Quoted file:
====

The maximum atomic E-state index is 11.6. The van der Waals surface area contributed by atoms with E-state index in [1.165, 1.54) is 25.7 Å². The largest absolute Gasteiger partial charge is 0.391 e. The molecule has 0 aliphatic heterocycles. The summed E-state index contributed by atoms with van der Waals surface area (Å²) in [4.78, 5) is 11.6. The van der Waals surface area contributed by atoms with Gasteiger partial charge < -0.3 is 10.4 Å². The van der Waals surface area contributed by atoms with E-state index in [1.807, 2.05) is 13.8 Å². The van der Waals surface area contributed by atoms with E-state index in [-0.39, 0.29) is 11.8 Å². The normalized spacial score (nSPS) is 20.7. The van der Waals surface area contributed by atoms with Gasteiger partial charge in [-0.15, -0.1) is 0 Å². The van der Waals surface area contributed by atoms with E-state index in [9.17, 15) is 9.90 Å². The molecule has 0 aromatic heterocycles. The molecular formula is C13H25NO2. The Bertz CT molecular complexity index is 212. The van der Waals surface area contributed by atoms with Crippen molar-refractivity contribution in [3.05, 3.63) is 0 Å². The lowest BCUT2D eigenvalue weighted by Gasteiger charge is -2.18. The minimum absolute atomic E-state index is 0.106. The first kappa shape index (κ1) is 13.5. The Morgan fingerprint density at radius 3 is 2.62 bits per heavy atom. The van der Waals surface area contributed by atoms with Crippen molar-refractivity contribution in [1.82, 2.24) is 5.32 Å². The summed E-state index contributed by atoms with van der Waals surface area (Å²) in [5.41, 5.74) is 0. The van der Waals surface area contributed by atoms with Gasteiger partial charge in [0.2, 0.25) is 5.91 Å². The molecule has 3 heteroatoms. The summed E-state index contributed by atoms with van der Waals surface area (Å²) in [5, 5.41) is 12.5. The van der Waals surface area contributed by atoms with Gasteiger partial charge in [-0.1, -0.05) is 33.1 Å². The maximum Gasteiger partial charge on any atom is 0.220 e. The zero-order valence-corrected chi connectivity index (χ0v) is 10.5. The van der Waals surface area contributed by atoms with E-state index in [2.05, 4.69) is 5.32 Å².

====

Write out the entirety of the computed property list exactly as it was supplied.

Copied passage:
The maximum atomic E-state index is 11.6. The van der Waals surface area contributed by atoms with E-state index in [1.165, 1.54) is 25.7 Å². The largest absolute Gasteiger partial charge is 0.391 e. The molecule has 0 aliphatic heterocycles. The summed E-state index contributed by atoms with van der Waals surface area (Å²) in [4.78, 5) is 11.6. The van der Waals surface area contributed by atoms with Gasteiger partial charge < -0.3 is 10.4 Å². The van der Waals surface area contributed by atoms with E-state index in [1.807, 2.05) is 13.8 Å². The van der Waals surface area contributed by atoms with E-state index in [-0.39, 0.29) is 11.8 Å². The normalized spacial score (nSPS) is 20.7. The van der Waals surface area contributed by atoms with Gasteiger partial charge in [-0.15, -0.1) is 0 Å². The van der Waals surface area contributed by atoms with E-state index in [9.17, 15) is 9.90 Å². The molecule has 0 aromatic heterocycles. The molecular formula is C13H25NO2. The Bertz CT molecular complexity index is 212. The van der Waals surface area contributed by atoms with Crippen molar-refractivity contribution in [3.05, 3.63) is 0 Å². The lowest BCUT2D eigenvalue weighted by Gasteiger charge is -2.18. The minimum absolute atomic E-state index is 0.106. The first kappa shape index (κ1) is 13.5. The Morgan fingerprint density at radius 3 is 2.62 bits per heavy atom. The van der Waals surface area contributed by atoms with Crippen molar-refractivity contribution in [1.82, 2.24) is 5.32 Å². The summed E-state index contributed by atoms with van der Waals surface area (Å²) in [5.41, 5.74) is 0. The van der Waals surface area contributed by atoms with Gasteiger partial charge in [0.2, 0.25) is 5.91 Å². The molecule has 3 heteroatoms. The summed E-state index contributed by atoms with van der Waals surface area (Å²) in [5, 5.41) is 12.5. The van der Waals surface area contributed by atoms with Gasteiger partial charge in [-0.1, -0.05) is 33.1 Å². The maximum Gasteiger partial charge on any atom is 0.220 e. The zero-order valence-corrected chi connectivity index (χ0v) is 10.5. The van der Waals surface area contributed by atoms with E-state index in [2.05, 4.69) is 5.32 Å².